There is an astounding variety of reasons why a patient may be referred to a neurologist. The neurologist is easily identified as a brain doctor, and the patient may, after all, just have some tingling in the feet or some flickering of the muscles. Many patients may only have heard of prominent neurologists such as Oliver Sacks.
Or perhaps that man Sigmund Freud-or was he a psychoanalyst?
Apart from the fact that both are bearded, there is absolutely nothing similar to the practice of Sacks and Freud. You may refer to my post on the 100 all-time most influential neurologists for a flavour of the diverse and prominent neurologists.
And this is what baffles patients; their inability to pigeon-hole a neurologist. Most medical specialists are easily identified by the restricted range of patients they see but neurology has a bewildering diversity of specialties. A cardiologist or a nephrologist comes with a clear label on the box, but the neurologist deals with conditions that extend from the top of the head to the tips of the toes.
Neurological conditions are broadly defined as either affecting the central nervous system (brain and spinal cord) or the peripheral nervous system. Each of these then has several subspecialties that are mind-boggling.
The peripheral nervous system for instance consists of a diversity of motor and sensory nerves, and these communicate with organs, muscles and tissues all over the body. And there is an overwhelming array of things that can go wrong at each point of the nervous system, resulting in a myriad of nervous system diseases.
Peripheral nerve dysfunction may therefore give rise to disorders of the anterior horn cell, the nerve root, the ganglion, the neuromuscular junction, muscles, small and large nerve fibers. Each of these are further subclassified, a reflection of the diversity of neurological disorders. Take a look for example at the complex neuromuscular junction below, and you will appreciate the literally countless things that may go amiss.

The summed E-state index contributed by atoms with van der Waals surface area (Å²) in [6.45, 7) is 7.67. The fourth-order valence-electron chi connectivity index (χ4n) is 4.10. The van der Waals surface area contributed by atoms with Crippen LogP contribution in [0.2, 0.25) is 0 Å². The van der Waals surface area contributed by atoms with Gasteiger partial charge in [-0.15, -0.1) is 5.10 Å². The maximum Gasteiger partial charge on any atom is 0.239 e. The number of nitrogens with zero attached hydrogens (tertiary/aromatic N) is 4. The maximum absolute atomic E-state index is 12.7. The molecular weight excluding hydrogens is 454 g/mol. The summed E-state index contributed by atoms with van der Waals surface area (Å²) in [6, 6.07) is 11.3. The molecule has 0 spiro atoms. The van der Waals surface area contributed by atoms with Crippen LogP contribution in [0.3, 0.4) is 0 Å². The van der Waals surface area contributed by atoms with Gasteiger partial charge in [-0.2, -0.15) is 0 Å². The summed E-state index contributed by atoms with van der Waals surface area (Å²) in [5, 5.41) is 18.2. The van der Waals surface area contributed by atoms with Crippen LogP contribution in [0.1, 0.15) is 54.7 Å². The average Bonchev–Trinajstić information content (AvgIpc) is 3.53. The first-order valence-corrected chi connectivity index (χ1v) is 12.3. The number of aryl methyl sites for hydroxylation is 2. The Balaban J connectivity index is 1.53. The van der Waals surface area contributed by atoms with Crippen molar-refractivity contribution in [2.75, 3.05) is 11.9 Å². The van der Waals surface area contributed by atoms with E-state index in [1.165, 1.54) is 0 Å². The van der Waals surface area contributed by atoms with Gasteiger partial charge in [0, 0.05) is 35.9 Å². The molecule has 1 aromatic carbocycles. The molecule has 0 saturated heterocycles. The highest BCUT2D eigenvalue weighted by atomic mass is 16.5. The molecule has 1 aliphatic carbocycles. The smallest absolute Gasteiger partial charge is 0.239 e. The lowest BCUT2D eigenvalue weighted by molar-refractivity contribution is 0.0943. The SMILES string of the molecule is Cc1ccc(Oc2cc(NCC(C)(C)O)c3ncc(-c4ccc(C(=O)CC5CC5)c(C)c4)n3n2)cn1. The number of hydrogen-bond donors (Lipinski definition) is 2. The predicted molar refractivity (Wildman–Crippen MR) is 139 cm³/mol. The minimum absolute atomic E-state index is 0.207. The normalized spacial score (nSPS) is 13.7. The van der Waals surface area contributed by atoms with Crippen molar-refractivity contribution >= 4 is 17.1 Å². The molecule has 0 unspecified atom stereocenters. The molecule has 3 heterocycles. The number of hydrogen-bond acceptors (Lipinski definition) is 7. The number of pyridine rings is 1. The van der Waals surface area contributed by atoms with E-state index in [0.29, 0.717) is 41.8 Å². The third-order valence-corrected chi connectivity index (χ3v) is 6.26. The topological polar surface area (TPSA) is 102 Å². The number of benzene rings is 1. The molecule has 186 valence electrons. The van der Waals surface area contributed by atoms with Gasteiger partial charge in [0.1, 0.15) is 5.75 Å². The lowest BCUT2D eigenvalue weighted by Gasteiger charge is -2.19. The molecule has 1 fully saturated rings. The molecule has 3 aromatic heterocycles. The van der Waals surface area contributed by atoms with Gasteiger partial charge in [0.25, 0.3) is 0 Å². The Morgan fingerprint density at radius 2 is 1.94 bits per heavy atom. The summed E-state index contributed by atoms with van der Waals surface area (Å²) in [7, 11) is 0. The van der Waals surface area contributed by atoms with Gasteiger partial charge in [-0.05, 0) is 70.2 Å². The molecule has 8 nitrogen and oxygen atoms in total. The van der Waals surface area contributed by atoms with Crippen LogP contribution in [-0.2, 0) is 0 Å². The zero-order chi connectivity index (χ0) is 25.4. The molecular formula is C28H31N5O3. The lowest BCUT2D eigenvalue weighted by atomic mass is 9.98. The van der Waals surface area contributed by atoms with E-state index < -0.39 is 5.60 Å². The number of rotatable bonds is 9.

The diversity of neurological problems was brought home to me when I took up the task of compiling a database of neurology checklists. I blame Atul Gawande‘s Checklist Manifesto for this excursion on my part. The process was like opening up a can of worms; below is the broad range of major neurological disease categories I found:
- Disorders of Cranial Nerves
- Disorders of Cognition
- Disorders of Consciousness
- Neurological Infections
- Neurological Toxicity
- Sleep disorders
- Developmental Disorders
- Other movement Disorders
- Neuro-inflammatory Disorders
- Headache Disorders
- Metabolic disorders
- Autoimmune Disorders
- Anterior Horn Cell disorders
- Radicular disorders
- Plexus Disorders
- Peripheral Nerve Disorders
- Neuromuscular Junction (NMJ) disorders
- Muscle Disorders
- Spinal Cord Disorders
- Nervous System Tumours
- Other Vascular Disorders
Neurology also has significant overlaps with other specialties, and neurologists often have to deal with:
- Disorders of Allied Neurological Specialties
- Neurological Disorders and General Medicine
What is so remarkable about neurology? It encompasses an unimaginable diversity of diseases. Many such as as migraine, Parkinson’s disease (PD) and peripheral neuropathy are common. For a taste of the diversity of these common diseases, see my previous blogs on neurology guidelines and neurology review articles. Many neurological diseases are however rare and complicated; for a flavour of the rarer diseases, take a look at my previous blog post on the most esoteric neurological conditions.
These are the remarkable things neurologist try to sort out. But how do they do it? How do they go about teasing out what is what? What is in the neurological toolbox? The key is the neurological consultation, an assessment so alien, using tools so scary, that it takes many patients aback: watch out for my future blog on The 20 Bizarre Things Neurologists Do To Their Patients.